Administrative Law Judges (“ALJs”) are responsible for taking testimony and evidence at Social Security disability hearings when an applicant is denied Social Security Disability Insurance benefits (“SSDI” or “disability benefits”).
There are any number of reasons why a disability application could be denied, but going to hearing is the applicant’s chance to have the judge take a “fresh look” at the evidence and to hopefully, decide in the applicant’s favor.
Judges, whether they are state, federal or administrative, are supposed to be fair and impartial. We expect them to consider all the evidence and to weigh it carefully, and most of the time, that is exactly what they do.
But sometimes, judges can be biased—either in favor or against a party.
In disability cases, it just so happens that most ALJs hear hundreds of cases—many of them involving applicants complaining of having a “bad back” or “chronic pain.” As we have discussed elsewhere in our blog, some people, ALJs included, are biased against disability applicants.
Disability decisions made by Social Security ALJs are supposed to be based on the medical evidence. Yet some officials disregard the medical evidence in favor of their own preconceived biases.
One recent case decided by the U.S. Seventh Circuit Court of Appeals in Chicago discussed this situation.
In the case of Plessinger v. Berryhill, decided on August 20, 2018, the Court of Appeal expressed its exasperation with such practices by the SSA. In that case, the ALJ largely disregarded the testimony of the applicant and his treating physicians regarding the applicant’s pain from congenital spinal stenosis and other serious medical impairments. Instead, the judge deferred to the testimony of a non-treating consulting physician who specialized in lung disease—not back problems or chronic pain when it came to whether or not the applicant’s claims were “credible.” Ironically, that same doctor in his report deferred the credibility issue to the ALJ. Nevertheless, the ALJ said the consultant’s views were entitled to great weight because he conducted a “careful analysis” of the applicant’s condition, although the ALJ offered no specific examples.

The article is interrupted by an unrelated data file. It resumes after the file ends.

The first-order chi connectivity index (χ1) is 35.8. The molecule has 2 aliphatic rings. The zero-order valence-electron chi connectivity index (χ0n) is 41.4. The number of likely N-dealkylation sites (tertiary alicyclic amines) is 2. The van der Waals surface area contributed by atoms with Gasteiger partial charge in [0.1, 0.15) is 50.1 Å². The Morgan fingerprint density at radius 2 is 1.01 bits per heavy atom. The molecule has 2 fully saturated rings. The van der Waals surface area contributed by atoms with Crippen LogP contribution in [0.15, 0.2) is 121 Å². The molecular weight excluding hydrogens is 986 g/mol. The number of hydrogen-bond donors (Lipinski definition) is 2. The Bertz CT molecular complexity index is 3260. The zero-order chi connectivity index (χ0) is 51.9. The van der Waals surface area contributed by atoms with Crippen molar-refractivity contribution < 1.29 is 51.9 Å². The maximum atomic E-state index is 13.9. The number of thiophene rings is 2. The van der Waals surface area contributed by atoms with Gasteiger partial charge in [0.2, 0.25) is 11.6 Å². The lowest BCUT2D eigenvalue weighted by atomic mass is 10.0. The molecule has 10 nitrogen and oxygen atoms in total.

Because the doctor (Dr. Pella) had not examined the applicant, his report specifically indicated that he did not include in his findings the applicant’s own assessment of his condition and was not rendering an opinion on the applicant’s credibility. The ALJ simply ignored this. In his decision, the ALJ deferred the issue of credibility to Dr. Pella, while Dr. Pella had deferred that decision to the ALJ.
The Court of Appeal ruled that as a matter of law, “The ALJ cannot delegate to any doctor, and certainly not to a non-examining doctor, the task of evaluating the claimant’s credibility.” This was not a minor point, the Court said. If the applicant’s “own account of his pain and resulting limitations” were accurate, it should show that he is “totally disabled and eligible for benefits.”
This case is important because it makes it clear that an ALJ cannot defer credibility decisions to physicians. It also points out some of the disability bias that many applicants face in pursuing disability benefits.
Consult With Disability Counsel.
Winning social security disability benefits is never easy. If you have been denied benefits, call us. We are experienced disability attorneys. We FIGHT to get our clients the benefits they deserve. We have offices throughout Missouri, and Kansas, and in Belleville/Swanson, Illinois. We have offices in several cites in Oklahoma, too. We offer free consultations and we do not get paid unless you win your case. Send us an e-mail or call 855-727-8625.